I honestly do not completely understand this question; therefore, I do not know if I will answer it correctly. However, I do believe that the comparison between “doubt as a philosophy for life” and religious eclecticism for Pi, has to be made. First of all, religious eclecticism is the basis of making one’s own decisions and not following a single doctrine that is widely accepted. Pi does not directly say that he is against religion, in fact he states that "religion will save us"(27). As a child, Pi grew up in a household that believed in religion and ranked it a high priority. However, Pi's developing respect for Dr. Kumar begins to question his background beliefs on religion. Dr. Kumar, an honored and wise professor says, "I don't believe in religion. Religion is darkness,"(27). To him, in times of need, God was not there. God did not save him from childhood disease, medicine did. For Pi, here is a reputable source bringing about a strong opinion against religion. Thus creating an underlying feeling of indifference towards religion. Pi does not doubt his own beliefs, rather is offered a different view on the topic of religion. It is human nature to have questions about life. For example, why was I placed here? What is my mission in life? These hypothetical, yet nagging questions, fill a void in life-- creating desperate need for answers. One could consider these questions doubt. As Dr. Kumar emphasized, "There are no grounds for going beyond a scientific explanation of reality and no sound reason for believing anything but our sense experience"(27). To him, religious eclecticism is just a way for doubting people to fulfill unanswered questions in their lives. As an atheist, this is Dr. Kumar's philosophy on life. However, Pi can not accept the total avoidance of religion. Pi's philosophy for dealing with doubt is to turn to religion, "If Christ played with doubt, so must we"(28). I think that Dr. Kumar had a strong theory against religion and Pi had what he thought was a theory towards religion. But as he grows into a self-sufficent independent adult, his eyes will open up to more doubt and turn him towards theories other than just religion.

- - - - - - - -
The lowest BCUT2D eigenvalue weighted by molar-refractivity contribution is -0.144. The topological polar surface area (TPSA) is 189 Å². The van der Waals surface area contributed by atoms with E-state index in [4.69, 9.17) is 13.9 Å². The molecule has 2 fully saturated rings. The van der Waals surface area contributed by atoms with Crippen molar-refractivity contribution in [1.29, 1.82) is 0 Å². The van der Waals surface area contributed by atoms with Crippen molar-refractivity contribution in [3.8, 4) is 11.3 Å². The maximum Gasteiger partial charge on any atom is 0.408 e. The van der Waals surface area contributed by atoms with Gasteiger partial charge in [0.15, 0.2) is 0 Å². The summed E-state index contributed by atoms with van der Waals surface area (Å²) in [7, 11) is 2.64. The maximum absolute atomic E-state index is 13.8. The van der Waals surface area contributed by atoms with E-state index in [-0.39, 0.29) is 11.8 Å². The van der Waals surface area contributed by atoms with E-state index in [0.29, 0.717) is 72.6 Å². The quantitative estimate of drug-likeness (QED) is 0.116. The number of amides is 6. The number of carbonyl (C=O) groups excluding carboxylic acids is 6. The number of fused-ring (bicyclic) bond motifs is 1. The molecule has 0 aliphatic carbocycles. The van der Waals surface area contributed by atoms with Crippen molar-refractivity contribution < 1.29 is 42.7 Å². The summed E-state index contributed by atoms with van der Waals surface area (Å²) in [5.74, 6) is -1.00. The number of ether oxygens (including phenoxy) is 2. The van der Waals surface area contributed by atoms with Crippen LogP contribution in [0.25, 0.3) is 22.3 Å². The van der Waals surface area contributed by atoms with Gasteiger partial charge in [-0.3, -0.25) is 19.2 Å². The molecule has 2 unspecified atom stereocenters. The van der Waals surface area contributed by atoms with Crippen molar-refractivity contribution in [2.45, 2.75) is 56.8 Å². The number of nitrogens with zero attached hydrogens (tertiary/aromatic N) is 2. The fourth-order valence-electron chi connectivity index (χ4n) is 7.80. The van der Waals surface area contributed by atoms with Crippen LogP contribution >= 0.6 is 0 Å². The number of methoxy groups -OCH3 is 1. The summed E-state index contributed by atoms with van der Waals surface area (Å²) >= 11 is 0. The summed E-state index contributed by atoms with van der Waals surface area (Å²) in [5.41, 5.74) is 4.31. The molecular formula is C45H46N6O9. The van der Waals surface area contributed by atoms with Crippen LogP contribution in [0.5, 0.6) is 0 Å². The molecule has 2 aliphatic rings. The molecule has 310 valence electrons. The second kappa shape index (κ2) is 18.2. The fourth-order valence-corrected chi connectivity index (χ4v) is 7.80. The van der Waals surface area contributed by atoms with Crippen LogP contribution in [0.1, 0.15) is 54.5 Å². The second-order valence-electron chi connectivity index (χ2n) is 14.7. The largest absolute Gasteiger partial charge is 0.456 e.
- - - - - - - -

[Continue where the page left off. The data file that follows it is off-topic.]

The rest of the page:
A Philosophy of Doubt or Religious Eclecticism—What is the Difference?
Pi distinguishes his religious eclecticism from a philosophy of doubt by living a life in which he knows that there is a god, he just does not know what religion best represents him or her. He seems to believe that if you combine all popular religions that you will find the best possible religion. He also seems to think that all religions are the same in one sense that is in the sense that there is a God and we should all exalt him. Pi does not doubt god because he believes so strongly in his faith that he does not have to. To me the fact that Pi practices multiple religions makes him a hypocrite. He is living a philosophical life based on doubt—even though he says before that living a life of doubt is no way to live at all. Pi can not decided what religion to follow because he doubts each of them in different ways. Pi does not want to choose between different religions because there is no proof that any of them are right or wrong. I do not think that any one person has the right to say what religion is better than others and I think that Pi probably thought the same thing. You cannot criticize one religion because there is no proof of religion at all.